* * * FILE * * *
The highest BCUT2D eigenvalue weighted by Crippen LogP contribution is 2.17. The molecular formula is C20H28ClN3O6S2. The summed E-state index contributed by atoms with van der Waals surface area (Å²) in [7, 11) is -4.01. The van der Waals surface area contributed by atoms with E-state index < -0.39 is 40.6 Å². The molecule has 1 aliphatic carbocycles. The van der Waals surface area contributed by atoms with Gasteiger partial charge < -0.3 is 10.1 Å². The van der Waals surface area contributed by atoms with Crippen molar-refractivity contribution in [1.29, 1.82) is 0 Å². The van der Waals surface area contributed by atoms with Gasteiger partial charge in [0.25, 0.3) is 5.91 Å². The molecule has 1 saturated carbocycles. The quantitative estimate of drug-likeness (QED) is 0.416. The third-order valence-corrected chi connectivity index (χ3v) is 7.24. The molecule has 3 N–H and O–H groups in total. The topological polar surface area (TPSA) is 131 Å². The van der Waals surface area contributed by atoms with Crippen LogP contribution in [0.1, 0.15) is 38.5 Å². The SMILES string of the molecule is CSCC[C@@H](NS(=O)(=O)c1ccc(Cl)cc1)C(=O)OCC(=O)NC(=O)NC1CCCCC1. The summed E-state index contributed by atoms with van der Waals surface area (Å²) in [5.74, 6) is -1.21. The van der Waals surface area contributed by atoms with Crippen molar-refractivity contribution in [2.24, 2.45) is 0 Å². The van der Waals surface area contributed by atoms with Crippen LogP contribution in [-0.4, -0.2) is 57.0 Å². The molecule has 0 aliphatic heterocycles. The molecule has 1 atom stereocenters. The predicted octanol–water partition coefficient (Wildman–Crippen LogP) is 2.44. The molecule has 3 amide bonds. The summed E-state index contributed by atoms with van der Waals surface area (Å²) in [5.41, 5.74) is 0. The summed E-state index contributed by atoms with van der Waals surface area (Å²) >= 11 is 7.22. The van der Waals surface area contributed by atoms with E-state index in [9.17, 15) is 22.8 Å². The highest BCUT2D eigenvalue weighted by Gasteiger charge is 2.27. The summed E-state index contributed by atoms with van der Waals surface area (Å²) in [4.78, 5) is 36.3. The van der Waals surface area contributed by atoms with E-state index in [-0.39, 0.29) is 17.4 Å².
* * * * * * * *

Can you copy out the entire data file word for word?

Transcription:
The highest BCUT2D eigenvalue weighted by Crippen LogP contribution is 2.17. The molecular formula is C20H28ClN3O6S2. The summed E-state index contributed by atoms with van der Waals surface area (Å²) in [7, 11) is -4.01. The van der Waals surface area contributed by atoms with E-state index < -0.39 is 40.6 Å². The molecule has 1 aliphatic carbocycles. The van der Waals surface area contributed by atoms with Gasteiger partial charge < -0.3 is 10.1 Å². The van der Waals surface area contributed by atoms with Crippen molar-refractivity contribution in [1.29, 1.82) is 0 Å². The van der Waals surface area contributed by atoms with Gasteiger partial charge in [0.25, 0.3) is 5.91 Å². The molecule has 1 saturated carbocycles. The quantitative estimate of drug-likeness (QED) is 0.416. The third-order valence-corrected chi connectivity index (χ3v) is 7.24. The molecule has 3 N–H and O–H groups in total. The topological polar surface area (TPSA) is 131 Å². The van der Waals surface area contributed by atoms with Crippen LogP contribution in [0.1, 0.15) is 38.5 Å². The SMILES string of the molecule is CSCC[C@@H](NS(=O)(=O)c1ccc(Cl)cc1)C(=O)OCC(=O)NC(=O)NC1CCCCC1. The summed E-state index contributed by atoms with van der Waals surface area (Å²) in [5.74, 6) is -1.21. The van der Waals surface area contributed by atoms with Crippen molar-refractivity contribution in [2.24, 2.45) is 0 Å². The van der Waals surface area contributed by atoms with Crippen LogP contribution in [-0.4, -0.2) is 57.0 Å². The molecule has 0 aliphatic heterocycles. The molecule has 1 atom stereocenters. The predicted octanol–water partition coefficient (Wildman–Crippen LogP) is 2.44. The molecule has 3 amide bonds. The summed E-state index contributed by atoms with van der Waals surface area (Å²) in [5.41, 5.74) is 0. The summed E-state index contributed by atoms with van der Waals surface area (Å²) >= 11 is 7.22. The van der Waals surface area contributed by atoms with E-state index in [9.17, 15) is 22.8 Å². The highest BCUT2D eigenvalue weighted by Gasteiger charge is 2.27. The summed E-state index contributed by atoms with van der Waals surface area (Å²) in [4.78, 5) is 36.3. The van der Waals surface area contributed by atoms with E-state index in [-0.39, 0.29) is 17.4 Å².